• Ask: ‘If you suddenly found yourself in an isolated area of the Sierra mountains, how would you survive?’

Experience. Give students an experience or activity that demonstrates the lesson. Create a need to know. An experience creates curiosity and emotional engagement. It allows students to tap into prior knowledge and make connections, adding meaning and relevance to the content.

  • Several students act out (under your direction) the way information travels in bits and bytes from one computer to another.
  • All students working in groups put information cards in sequence/date order.
  • Give an overview of the conditions they’ll have to endure in the Sierra mountains and let them work in groups to plan what they might do in response to anticipated challenges.

Label. Give the ‘data’ at the moment of peak interest and discuss its relevance to students’ lives. Explaining the lesson after the experience capitalises on the students’ natural desire to label, sequence and define new learning.

  • Give out a written summary of the information (or direct students to the coursebook) – and ask them to do something, eg identify the one bit of information that you haven’t yet covered, or check their own sequencing of information cards.
  • Read aloud the story of early settlers in the US.

Demonstrate. Provide opportunities for students to translate and apply their new knowledge to other situations. Giving students additional activities demonstrates to them what they know and builds confidence.

  • Students write a section of a computer instruction manual.
  • Teacher reads out a sequence and students spot deliberate errors.
  • In groups, students show still snapshot of settler family members in the middle of a dramatic moment in their lives – others guess who they represent and what’s going on.

Review. Quickly summarise what the lesson has been about. Review strengthens the neural connections, increasing retention.

  • In groups, students make up a jingle to summarise their main learning in the lesson.
  • Students turn to a neighbour and say one thing they learnt or enjoyed.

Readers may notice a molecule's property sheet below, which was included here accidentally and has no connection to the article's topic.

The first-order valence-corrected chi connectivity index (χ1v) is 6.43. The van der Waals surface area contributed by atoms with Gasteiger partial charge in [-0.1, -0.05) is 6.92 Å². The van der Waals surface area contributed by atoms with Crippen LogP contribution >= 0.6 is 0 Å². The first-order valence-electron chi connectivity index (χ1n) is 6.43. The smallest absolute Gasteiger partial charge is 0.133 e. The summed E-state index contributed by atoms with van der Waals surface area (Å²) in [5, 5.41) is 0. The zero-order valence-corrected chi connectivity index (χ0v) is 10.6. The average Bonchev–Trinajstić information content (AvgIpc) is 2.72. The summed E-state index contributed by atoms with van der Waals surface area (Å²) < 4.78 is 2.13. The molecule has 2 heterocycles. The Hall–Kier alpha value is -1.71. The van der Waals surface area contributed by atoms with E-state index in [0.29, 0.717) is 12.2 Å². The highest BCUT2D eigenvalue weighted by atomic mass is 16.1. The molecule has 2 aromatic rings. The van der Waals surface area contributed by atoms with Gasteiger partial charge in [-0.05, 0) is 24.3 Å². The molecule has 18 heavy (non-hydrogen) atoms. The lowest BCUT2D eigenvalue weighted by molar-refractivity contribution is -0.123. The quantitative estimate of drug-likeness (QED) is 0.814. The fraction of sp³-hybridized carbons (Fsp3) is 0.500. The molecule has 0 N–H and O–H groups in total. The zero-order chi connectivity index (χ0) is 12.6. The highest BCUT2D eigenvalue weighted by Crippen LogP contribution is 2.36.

• Everyone stands up and shouts out at the same time something they’ve learnt.

Celebrate. Celebrate the students’ success. Celebration brings closure by honouring effort, diligence and success.

Anything from high fives or clapping, to smiles or a quiet word of congratulation from the teacher, or from student to student.

The learning environment

The other most practical aspect to start with is the learning environment, which is of crucial importance in AL approaches.

What message does your teaching room give to learners when they come in? Is it a pleasant, clean, practical and inspiring place to learn? If it falls short in any way(!), what other learning environments can you think of that, in an ideal world, you would use as a model? Given that there are almost certainly constraints on the changes you can make, there are nonetheless things that all of us can do personally to improve the physical environment – and if we get others involved (the head, other teachers, the students – especially the students – and never underestimate the caretaker!) many things become possible.

The mind map might give you some initial thoughts. But as it also shows, the physical environment is more important – and the teacher’s role is crucial, as it is the teacher who sets the tone for all interactions in the classroom.

And if I had only to pick one thing to focus on as a starting point for AL? It would definitely be the relationship between teacher and students. A teacher who is approachable, who listens, who supports and helps students, who likes and respects students, who talks pleasantly to students – such a teacher is already doing Accelerated Learning. TEX

Bibliography

Colin ROSE Accelerated Learning ISBN 0-905553-12-8Accelerated Learning Systems Ltd

Mark FLETCHER Teaching for Success ISBN 1-898295-62-XBrain-friendly Publications

Paul GINNIS The Teacher’s Toolkit ISBN 1 8 9983676-4Crown House Publishing

Alistair SMITH & Nicola CALL

The ALPS approach – accelerated learning inprimary schools ISBN 1855390566Network Educational Press

Bobbi DePORTER Quantum Learning ISBN 0440504279Piatkus 1992

Susan Norman is Co-director of SEAL (Society forEffective Affective Learning).

This article first appeared in Teaching Expertise magazine, Issue 1 Autumn 2003